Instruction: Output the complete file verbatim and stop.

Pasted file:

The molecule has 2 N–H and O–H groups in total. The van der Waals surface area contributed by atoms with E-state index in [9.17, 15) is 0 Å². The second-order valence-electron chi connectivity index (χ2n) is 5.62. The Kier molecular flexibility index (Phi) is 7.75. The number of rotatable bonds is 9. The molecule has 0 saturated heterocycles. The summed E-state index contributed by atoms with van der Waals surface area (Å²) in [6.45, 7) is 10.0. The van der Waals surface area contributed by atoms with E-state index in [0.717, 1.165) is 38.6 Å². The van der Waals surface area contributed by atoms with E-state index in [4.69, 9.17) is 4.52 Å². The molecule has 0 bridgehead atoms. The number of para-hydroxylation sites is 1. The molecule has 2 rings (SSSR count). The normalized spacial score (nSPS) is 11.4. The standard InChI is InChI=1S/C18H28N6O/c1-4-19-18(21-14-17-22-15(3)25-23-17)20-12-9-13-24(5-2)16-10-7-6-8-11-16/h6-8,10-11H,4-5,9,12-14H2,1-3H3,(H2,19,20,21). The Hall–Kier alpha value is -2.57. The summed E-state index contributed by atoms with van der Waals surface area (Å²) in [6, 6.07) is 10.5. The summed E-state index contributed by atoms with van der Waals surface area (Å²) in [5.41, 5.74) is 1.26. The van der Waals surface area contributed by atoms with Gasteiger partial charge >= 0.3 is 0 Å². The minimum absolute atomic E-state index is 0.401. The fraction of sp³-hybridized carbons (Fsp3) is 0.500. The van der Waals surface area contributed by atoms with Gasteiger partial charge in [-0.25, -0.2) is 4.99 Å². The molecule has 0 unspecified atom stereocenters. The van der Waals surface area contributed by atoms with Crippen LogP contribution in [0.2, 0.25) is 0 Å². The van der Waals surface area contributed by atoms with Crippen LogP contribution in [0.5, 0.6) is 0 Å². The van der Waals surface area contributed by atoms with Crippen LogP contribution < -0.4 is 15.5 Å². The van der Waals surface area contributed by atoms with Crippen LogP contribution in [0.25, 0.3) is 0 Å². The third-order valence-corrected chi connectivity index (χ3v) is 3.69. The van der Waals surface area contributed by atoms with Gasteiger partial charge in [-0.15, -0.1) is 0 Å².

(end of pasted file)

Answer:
The molecule has 2 N–H and O–H groups in total. The van der Waals surface area contributed by atoms with E-state index in [9.17, 15) is 0 Å². The second-order valence-electron chi connectivity index (χ2n) is 5.62. The Kier molecular flexibility index (Phi) is 7.75. The number of rotatable bonds is 9. The molecule has 0 saturated heterocycles. The summed E-state index contributed by atoms with van der Waals surface area (Å²) in [6.45, 7) is 10.0. The van der Waals surface area contributed by atoms with E-state index in [0.717, 1.165) is 38.6 Å². The van der Waals surface area contributed by atoms with E-state index in [4.69, 9.17) is 4.52 Å². The molecule has 0 bridgehead atoms. The number of para-hydroxylation sites is 1. The molecule has 2 rings (SSSR count). The normalized spacial score (nSPS) is 11.4. The standard InChI is InChI=1S/C18H28N6O/c1-4-19-18(21-14-17-22-15(3)25-23-17)20-12-9-13-24(5-2)16-10-7-6-8-11-16/h6-8,10-11H,4-5,9,12-14H2,1-3H3,(H2,19,20,21). The Hall–Kier alpha value is -2.57. The summed E-state index contributed by atoms with van der Waals surface area (Å²) in [6, 6.07) is 10.5. The summed E-state index contributed by atoms with van der Waals surface area (Å²) in [5.41, 5.74) is 1.26. The van der Waals surface area contributed by atoms with Gasteiger partial charge >= 0.3 is 0 Å². The minimum absolute atomic E-state index is 0.401. The fraction of sp³-hybridized carbons (Fsp3) is 0.500. The van der Waals surface area contributed by atoms with Gasteiger partial charge in [-0.25, -0.2) is 4.99 Å². The molecule has 0 unspecified atom stereocenters. The van der Waals surface area contributed by atoms with Crippen LogP contribution in [0.2, 0.25) is 0 Å². The van der Waals surface area contributed by atoms with Crippen LogP contribution in [0.5, 0.6) is 0 Å². The van der Waals surface area contributed by atoms with Crippen LogP contribution < -0.4 is 15.5 Å². The van der Waals surface area contributed by atoms with Crippen LogP contribution in [0.25, 0.3) is 0 Å². The third-order valence-corrected chi connectivity index (χ3v) is 3.69. The van der Waals surface area contributed by atoms with Gasteiger partial charge in [-0.15, -0.1) is 0 Å².